Despite of the significant progress reached in the development of this product range, still have some limitations and AFFF or FFFP foams are still not ready to be replaced without serious evaluation. Before replacing an AFFF or FFFP by a Fluorine Free foam, it is necessary to check if the new solution have the same certifications and ratings than the existing product. It is highly recommended to carry out a comparative fire testing with both products, evaluating the effectiveness of both in different applications, with the available resources in each case (proportioning, nozzles, etc..) and avoiding a simple “paper” comparison based on the documentation of the products.
4. Fire-fighting systems
The traditional proportioning systems are based on mechanical principles, designed for fixed working conditions (flow, pressures, etc.). This is the case of Venturi type inductors, membrane tanks, systems around the pump, etc. In addition to its low flexibility in terms of flow rates and proportion rates, they are not particularly precise in the proportioning. For this reason it is not recommended to use with high concentrated foam concentrates (less than 1%), where small error in the injected amount of product can represent a significant error in the proportion rate, which can generate consequences in efficiency, autonomy and economy.
Although foam concentrates (0.1-1%) have been traditionally used in Class A fires (solids), new developments have also allowed the use of AFFF and AR-AFFF products with at very low dosage rates (0.5%). In order to use these products with accuracy in the proportioning, it is strongly recommended the use of electronically controlled proportioning systems. A flowmeter is installed in the water line and this information is sent to a control unit, which controls the foam injection system, accurately adjusting the amount of foam required for each water flow. These equipment are very common in fire trucks, but can also be used in forest systems, fixed installations, etc.
Another important development in the sector has been the development and implementation of Compressed Air Foam Systems (CAFS), which are based on the injection of compressed air into the foam solution (water + foam), producing foam with uniform fine bubbles and excellent adhesion and cooling capacity. Since the foam is produced by the injection of compressed air is not necessary any restriction for the air intake at the nozzle, resulting in a large range with excellent foam quality. Better drainage times, faster extinctions, better burn back resistance, less water consumption, etc. are some of the characteristics of CAF systems.
Do we have to renew our stock of foam concentrate?
From the point of view of a user that has foam concentrates stored in his warehouse, it can be raised the question if it is convenient to renew his stock of foam in view of the many changes previously discussed. To carry out this evaluation it is necessary to ask the following questions:
Are we sure that our AFFF product is not formulated with PFOS?
If our stock of AFFF product is previous to 2000, it is necessary to ensure that it does not contain PFOS by carrying out a specific analysis of the fluorine compounds contained.
Does our product keep its characteristics and properties? ¿Have we done any analysis of the product since the purchase?
Some foam concentrates experience a reduction on its effectiveness over time. It is recommended to verify periodically the quality of the product.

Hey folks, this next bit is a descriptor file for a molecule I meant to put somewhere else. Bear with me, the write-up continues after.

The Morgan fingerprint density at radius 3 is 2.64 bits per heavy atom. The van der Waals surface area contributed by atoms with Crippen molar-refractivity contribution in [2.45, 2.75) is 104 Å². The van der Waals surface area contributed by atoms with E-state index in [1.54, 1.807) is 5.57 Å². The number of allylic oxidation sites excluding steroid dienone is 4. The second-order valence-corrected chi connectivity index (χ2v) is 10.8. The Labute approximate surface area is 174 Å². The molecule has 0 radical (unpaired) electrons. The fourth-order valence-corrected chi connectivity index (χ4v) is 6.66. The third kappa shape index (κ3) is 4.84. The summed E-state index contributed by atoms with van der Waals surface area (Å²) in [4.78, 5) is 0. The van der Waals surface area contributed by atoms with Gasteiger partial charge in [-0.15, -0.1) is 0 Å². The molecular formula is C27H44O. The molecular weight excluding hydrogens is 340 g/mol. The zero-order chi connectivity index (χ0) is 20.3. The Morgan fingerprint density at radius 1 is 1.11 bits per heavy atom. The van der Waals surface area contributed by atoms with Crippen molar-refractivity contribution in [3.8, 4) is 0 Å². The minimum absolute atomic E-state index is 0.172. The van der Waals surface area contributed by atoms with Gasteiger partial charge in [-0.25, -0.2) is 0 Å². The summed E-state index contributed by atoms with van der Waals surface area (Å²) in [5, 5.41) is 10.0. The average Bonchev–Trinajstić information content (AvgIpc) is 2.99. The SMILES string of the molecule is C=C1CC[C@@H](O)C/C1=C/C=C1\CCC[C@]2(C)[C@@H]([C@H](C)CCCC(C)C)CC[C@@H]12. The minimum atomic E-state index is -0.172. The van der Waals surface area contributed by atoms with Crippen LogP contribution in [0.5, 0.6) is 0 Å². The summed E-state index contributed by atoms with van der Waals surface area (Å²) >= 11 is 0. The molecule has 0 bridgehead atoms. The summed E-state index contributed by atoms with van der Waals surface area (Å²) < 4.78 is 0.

Is our product certified according to standard EN-1568:2008 with the required classification?
The standard EN-1568-3:2008 is the reference standard in Europe and we must know the classification of our product both with hydrocarbons (EN-1568-3:2008) and with polar liquids (EN-1568-4:2008). Depending on the classification of the product, we must evaluate if our firefighting equipment is suitable to be used with the existing foam concentrate.
Does our product comply with other standards that can be important for our risks?
If the foam concentrate is going to be used for fires in storage tanks, airports, etc. where there are specific regulations, it is recommended to confirm the compliance with these regulations by carrying out the corresponding tests.
Is the proportion rate the most adequate for our interests?
The foam concentrates has progressed towards a reduction in the proportion rate, from the traditional products 6% to most modern ones 0.5%. In some cases the foam concentrates have only a single proportioning rate for hydrocarbons and polar solvents (1%, 3% and 6%), but in other cases the proportioning rate change depending on the fuel (0.5×1, 1×3 and 3×6). If it is necessary to protect both against hydrocarbon and polar solvents fires, the most convenient option is to have a product with one only dosage rate to avoid mistakes during firefighting operations and especially in the case of a fire brigade whose type of emergencies are very different.
Is our product effective with all the fuels and risks we have to attend?
Most of the standards use heptane as reference fuel for hydrocarbons fires, and acetone and isopropyl alcohol for polar liquids fires. Moreover, they generally use aspirating nozzles (excepting standard UL-162). Thus, it is possible to compare the effectiveness of different products in constant conditions. It is likely that the real fires are with other fuels such as diesel oil, gasoline, kerosene, ethanol, methanol, etc. or even a mixture of these fuels, hence we must be sure that our foam concentrate is capable of extinguishing and protect effectively against all types of fuel with the firefighting equipment available.
Is it suitable our foam concentrate to be used with our firefighting equipment?
We must know what is the real performance of our foam concentrate when operates together with our firefighting equipment. Firstly, we must verify that the proportioning system is suitable to be used with our foam concentrate, and especially if the product is pseudoplastic such as AFFF-AR or Fluorine Free products, due to their high viscosity at low temperatures. It is also important to know the foaming capacity of our foam generators (low, medium or high expansion).